The second option, to constrain government spending, can be done by investing the resource revenues in a sovereign wealth fund, and utilizing a simple and transparent rule that stipulates annual spending to be a fixed share of the fund’s total value. While such a setup may not always be in the interest of politicians and elites, it is, under some circumstances, a realistic outcome. A simple and rigid framework, such as a fund and a spending rule, partly ties the hands of future politicians by making the breaking of the rule easy to detect for media, international bodies and non-incumbent politicians (Bacon and Tordo 2006). In particular, it is simpler to implement than a theoretically optimal rule that takes into account all future revenue flows, since this requires forecasting the notoriously unpredictable oil price (Landon and Smith 2015). The uncertainties in such predictions may undermine transparency in spending decisions which is likely to create a bias towards spending and unsustainable borrowing by incumbent politicians.
Moreover, to the extent that current politicians can constrain the actions of future politicians (through, say, constitutional mechanisms), it may be in their interest to set up a spending rule to minimize over-spending by their opponents in the future. A spending constraint can be implemented in more or less binding ways. For instance, as a consensual hand-shake between parties in parliament (as in Norway) or in more binding fashion through formal rules. It should be emphasized that it is the constraint for how much has to be put in and how much can be taken out from the fund that mitigates partisan politics and other political effects. It is not the fund as such.
Clearly, for a capital-scarce and borrowing-constrained developing Guyana, where the marginal utility of consumption by the current generation is relatively high and investment needs are many, constraining current spending through spending rules involves welfare losses. But how large are these losses? To answer this question, Guyana must give consideration to building a macroeconomic framework which is well suited for the evolving economy, of capital scarcity and borrowing constraints. It must contain the intratemporal trade-off between public and private capital and the intertemporal trade-off between capital and consumption. It should further allow for population growth, investment frictions, capital scarcity, borrowing constraints and technical change – features that have significant relevance for developing the Guyanese economy.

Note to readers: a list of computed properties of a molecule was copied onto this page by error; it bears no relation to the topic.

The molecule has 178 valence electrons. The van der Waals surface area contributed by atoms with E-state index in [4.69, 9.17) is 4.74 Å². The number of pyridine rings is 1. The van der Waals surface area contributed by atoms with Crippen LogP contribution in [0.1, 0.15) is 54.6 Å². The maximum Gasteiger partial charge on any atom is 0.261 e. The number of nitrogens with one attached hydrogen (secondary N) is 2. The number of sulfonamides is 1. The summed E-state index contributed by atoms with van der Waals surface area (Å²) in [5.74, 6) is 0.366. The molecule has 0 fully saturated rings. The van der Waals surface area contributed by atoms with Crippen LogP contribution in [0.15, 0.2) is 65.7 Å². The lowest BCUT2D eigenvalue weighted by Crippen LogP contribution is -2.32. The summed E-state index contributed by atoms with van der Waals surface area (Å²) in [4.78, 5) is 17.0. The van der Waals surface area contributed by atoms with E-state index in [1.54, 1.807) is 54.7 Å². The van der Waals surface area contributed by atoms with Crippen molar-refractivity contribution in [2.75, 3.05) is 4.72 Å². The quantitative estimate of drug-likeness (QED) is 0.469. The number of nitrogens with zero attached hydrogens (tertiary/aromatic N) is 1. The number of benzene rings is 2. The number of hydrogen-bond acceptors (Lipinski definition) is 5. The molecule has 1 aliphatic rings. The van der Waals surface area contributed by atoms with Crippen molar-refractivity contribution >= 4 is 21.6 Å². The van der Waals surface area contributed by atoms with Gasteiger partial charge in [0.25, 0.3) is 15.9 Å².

Perhaps surprisingly, in any baseline calibration of the economic framework for Guyana (abstracting from any political side effects), and from a consumption smoothing perspective, a shift from a spend-as-you go scheme to using an oil fund along with a fairly strict spending rule will entail only a marginal, if any, welfare loss. In particular, the losses should appear small compared to losses of fairly mild political side effects that may arise as a result of increased oil spending. For instance, if the spend-as-you-go scheme implies a lag of structural transformation by one year, or if it retards annual productivity growth by as little as possible percentage points, then the fund is preferable. This implies that, considering the potential negative political and economic side effects of a drastic increase in oil spending, the case for constructing a sovereign wealth fund along with a spending rule is rather strong.
Furthermore, the most serious political side effects of resources, such as civil conflict as suggested by Garfinkel and Skaperdas (2007), should imply welfare losses of several orders of magnitude larger. Thus, to the extent that a spending constraint can reduce the risk of these events, it would be well worth the small loss of consumption smoothing. Put differently, getting the political checks and balances right is more important than getting the spending profile right.
Therefore, in developing the Guyanese economy, the merit of maximising current spending from resource revenues is that it provides an opportunity to increase the consumption of the currently poor population. It also relaxes potential borrowing constraints and thereby enables increasing investment in domestic capital with high rates of return. Thus, constraining spending by utilizing a sovereign wealth fund with a restrictive spending rule may involve a welfare loss. Hence, given that having a sovereign wealth fund along with a simple, but rigid, spending constraint provides more transparency and helps decrease the potential negative political side effects associated with increased spending, adopting such a construction seems like a well-motivated policy measure.
In light of the pronounced volatility of the oil price and the substantial evidence that government consumption in developing countries is pro-cyclical; precautionary saving provides additional motivation for using a fund instead of spending revenues as they arrive (Cherif and Hasanov 2013).
One possibility is to use two funds: one for constraining spending over the long run and one with the specific purpose of smoothing government budgets in the short and medium run. Such a construction has, for instance, been used in Ghana (van der Ploeg et al 2012) and could prove useful in Guyana, as well; whilst focusing on the long-run costs and benefits of a sovereign wealth fund. Caution must also be abstracted from other negative effects of resources, such as the potential for the Dutch Disease harming manufacturing exports or leading to increased income inequality. Incorporating these issues into the macroeconomic model of Guyana; would favour the fund and spending-constraint construction as these negative effects would be delayed.